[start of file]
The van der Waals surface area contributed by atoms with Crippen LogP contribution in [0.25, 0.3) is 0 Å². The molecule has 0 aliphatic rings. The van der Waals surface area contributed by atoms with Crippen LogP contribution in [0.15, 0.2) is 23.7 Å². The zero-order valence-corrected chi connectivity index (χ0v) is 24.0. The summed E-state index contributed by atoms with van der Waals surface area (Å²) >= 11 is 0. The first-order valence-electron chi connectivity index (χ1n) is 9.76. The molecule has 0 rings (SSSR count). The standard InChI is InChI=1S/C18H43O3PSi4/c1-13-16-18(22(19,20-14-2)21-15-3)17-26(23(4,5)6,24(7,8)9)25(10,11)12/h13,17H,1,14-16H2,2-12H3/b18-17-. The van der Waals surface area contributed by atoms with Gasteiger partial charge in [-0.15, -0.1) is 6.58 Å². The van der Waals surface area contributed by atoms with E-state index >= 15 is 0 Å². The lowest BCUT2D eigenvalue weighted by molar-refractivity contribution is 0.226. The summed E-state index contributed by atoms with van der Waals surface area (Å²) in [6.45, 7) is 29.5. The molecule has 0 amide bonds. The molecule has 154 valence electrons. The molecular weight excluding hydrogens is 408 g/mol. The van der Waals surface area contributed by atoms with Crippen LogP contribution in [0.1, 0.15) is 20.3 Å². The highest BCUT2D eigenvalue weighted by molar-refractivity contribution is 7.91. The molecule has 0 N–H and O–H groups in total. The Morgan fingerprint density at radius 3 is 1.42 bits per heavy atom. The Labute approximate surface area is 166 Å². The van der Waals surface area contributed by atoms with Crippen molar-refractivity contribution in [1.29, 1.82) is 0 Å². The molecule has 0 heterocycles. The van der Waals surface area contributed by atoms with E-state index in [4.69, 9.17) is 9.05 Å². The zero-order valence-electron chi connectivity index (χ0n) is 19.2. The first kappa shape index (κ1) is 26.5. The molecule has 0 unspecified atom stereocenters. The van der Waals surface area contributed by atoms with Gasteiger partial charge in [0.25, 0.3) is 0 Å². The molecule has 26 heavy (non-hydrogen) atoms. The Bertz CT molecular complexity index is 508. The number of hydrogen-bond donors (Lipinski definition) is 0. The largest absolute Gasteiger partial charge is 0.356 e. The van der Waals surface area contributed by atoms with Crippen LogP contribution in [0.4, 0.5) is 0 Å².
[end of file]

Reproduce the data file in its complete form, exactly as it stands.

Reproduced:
The van der Waals surface area contributed by atoms with Crippen LogP contribution in [0.25, 0.3) is 0 Å². The molecule has 0 aliphatic rings. The van der Waals surface area contributed by atoms with Crippen LogP contribution in [0.15, 0.2) is 23.7 Å². The zero-order valence-corrected chi connectivity index (χ0v) is 24.0. The summed E-state index contributed by atoms with van der Waals surface area (Å²) >= 11 is 0. The first-order valence-electron chi connectivity index (χ1n) is 9.76. The molecule has 0 rings (SSSR count). The standard InChI is InChI=1S/C18H43O3PSi4/c1-13-16-18(22(19,20-14-2)21-15-3)17-26(23(4,5)6,24(7,8)9)25(10,11)12/h13,17H,1,14-16H2,2-12H3/b18-17-. The van der Waals surface area contributed by atoms with Gasteiger partial charge in [-0.15, -0.1) is 6.58 Å². The van der Waals surface area contributed by atoms with E-state index >= 15 is 0 Å². The lowest BCUT2D eigenvalue weighted by molar-refractivity contribution is 0.226. The summed E-state index contributed by atoms with van der Waals surface area (Å²) in [6.45, 7) is 29.5. The molecule has 0 amide bonds. The molecule has 154 valence electrons. The molecular weight excluding hydrogens is 408 g/mol. The van der Waals surface area contributed by atoms with Crippen LogP contribution in [0.1, 0.15) is 20.3 Å². The highest BCUT2D eigenvalue weighted by molar-refractivity contribution is 7.91. The molecule has 0 N–H and O–H groups in total. The Morgan fingerprint density at radius 3 is 1.42 bits per heavy atom. The Labute approximate surface area is 166 Å². The van der Waals surface area contributed by atoms with Crippen molar-refractivity contribution in [1.29, 1.82) is 0 Å². The molecule has 0 heterocycles. The van der Waals surface area contributed by atoms with E-state index in [4.69, 9.17) is 9.05 Å². The zero-order valence-electron chi connectivity index (χ0n) is 19.2. The first kappa shape index (κ1) is 26.5. The molecule has 0 unspecified atom stereocenters. The van der Waals surface area contributed by atoms with Gasteiger partial charge in [0.25, 0.3) is 0 Å². The molecule has 26 heavy (non-hydrogen) atoms. The Bertz CT molecular complexity index is 508. The number of hydrogen-bond donors (Lipinski definition) is 0. The largest absolute Gasteiger partial charge is 0.356 e. The van der Waals surface area contributed by atoms with Crippen LogP contribution in [0.4, 0.5) is 0 Å².